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Moralist, b. in Paris, 1541; d. there 6 Nov., 1603. He studied law at Bourges, but after several years' practice he embraced the ecclesiastical state. For thirty years he preached with so much success that the bishops vied with one another to engage his services. Queen Margaret of Navarre entertained him as her preacher in ordinary, and King Henry delighted to hear him even before his conversion to the Catholic Faith. In Bordeaux he met the famous Michel de Montaigne. Their acquaintance ripened into a close and lasting friendship. Montaigne bequeathed to his friend the right to wear his coat of arms, and Charron in return made the sister of Montaigne heir to his possessions. Charron published three books: "Les trois vérités" (Bordeaux, 1594), "Les discours chrestiens" (Cahors, 1600), and "Sagesse" (Bordeaux, 1601). Whilst engaged in bringing out a second edition of the latter, he died suddenly of apoplexy.
At a period of extraordinary religious agitation the "Trois vérités" (Three Truths) proved to be a very opportune and valuable apology. The "Discours chrestiens" were published only a few months before "Sagesse", and, like "Trois vérités", they were perfectly orthodox. But the book which carried Charron's influence and fame beyond the borders of France and down to our time is his "Sagesse". Its rich material, which Charron had gathered chiefly from Montaigne's conversations and essays, he divides into three parts: the nature of man; the duties of man as man; and the particular duties of the various classes and conditions of men. His standpoint is invariably that of a human philosopher. The sceptic spirit which pervades the whole book allows it to be summed up in a very few words: by his own natural light and strength man is incapable of finding principles of religion and morality sufficiently certain; and, being sure of nothing, it is consequently wise to live as conveniently and pleasurably as the common usage of the people among whom one lives allows. No attempt is made anywhere in the body of the book to conceal the baldness of this doctrine.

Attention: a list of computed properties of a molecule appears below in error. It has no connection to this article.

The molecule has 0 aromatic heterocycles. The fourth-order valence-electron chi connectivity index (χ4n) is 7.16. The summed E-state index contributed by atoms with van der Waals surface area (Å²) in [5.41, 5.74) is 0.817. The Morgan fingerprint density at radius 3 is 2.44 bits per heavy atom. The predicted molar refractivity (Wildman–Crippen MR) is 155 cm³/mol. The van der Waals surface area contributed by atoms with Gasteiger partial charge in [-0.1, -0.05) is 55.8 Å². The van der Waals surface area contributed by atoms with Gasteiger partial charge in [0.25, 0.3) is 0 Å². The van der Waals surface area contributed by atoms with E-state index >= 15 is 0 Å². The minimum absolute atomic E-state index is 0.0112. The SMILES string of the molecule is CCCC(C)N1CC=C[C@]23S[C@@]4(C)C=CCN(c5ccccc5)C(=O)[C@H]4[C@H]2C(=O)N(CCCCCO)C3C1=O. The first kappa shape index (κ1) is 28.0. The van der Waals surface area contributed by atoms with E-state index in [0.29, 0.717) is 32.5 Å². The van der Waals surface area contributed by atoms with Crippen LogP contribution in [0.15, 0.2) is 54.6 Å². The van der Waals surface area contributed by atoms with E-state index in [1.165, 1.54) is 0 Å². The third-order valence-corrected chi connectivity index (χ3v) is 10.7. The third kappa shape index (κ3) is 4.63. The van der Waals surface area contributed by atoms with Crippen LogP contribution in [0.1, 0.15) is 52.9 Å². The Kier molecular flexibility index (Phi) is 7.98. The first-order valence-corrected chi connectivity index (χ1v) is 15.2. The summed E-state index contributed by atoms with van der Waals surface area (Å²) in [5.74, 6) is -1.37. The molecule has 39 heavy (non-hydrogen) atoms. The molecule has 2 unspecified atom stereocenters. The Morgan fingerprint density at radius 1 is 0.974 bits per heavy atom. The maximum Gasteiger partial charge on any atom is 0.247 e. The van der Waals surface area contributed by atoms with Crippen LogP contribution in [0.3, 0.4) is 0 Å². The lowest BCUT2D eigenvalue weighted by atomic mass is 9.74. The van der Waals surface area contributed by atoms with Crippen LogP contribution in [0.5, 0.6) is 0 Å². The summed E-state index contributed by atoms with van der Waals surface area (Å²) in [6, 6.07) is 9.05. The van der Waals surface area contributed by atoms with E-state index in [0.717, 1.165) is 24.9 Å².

Had Charron, instead of engraving his easy-going "Je ne sçay" as the essence of all his worldly wisdom on the title-page of his "Sagesse" and over the entrance of his house, taken, like Descartes, the time and the trouble of finding a solid basis of moral and religious certainty, he would have shown himself a deeper and more independent philosopher and a worthier moralist. As it is, we need not wonder that the second edition of the "Sagesse" encountered great opposition and was allowed to appear only after some passages had been softened down, and others explained or corrected. Nor is the fierce onslaught of Garasse, who called Charron "athée et le patriarche des esprits forts", surprising, especially when, even in our days, nearly the same charge is made and ably supported by Ad. Franck in the "Dictionnaire des sciences philosophiques". These accusations, however, take account neither of the time in which Charron lived, when philosophic uncertainty was not held to imply clearly the rejection of revealed authority; nor of the author's explicit professions that he intended his "Sagesse" as the best introduction to his "Trois vérités" and his "Discours chrestiens"; nor of the constant good opinion in which the author was held to the end of his life by his many ecclesiastical superiors.
Charles B. Schrantz.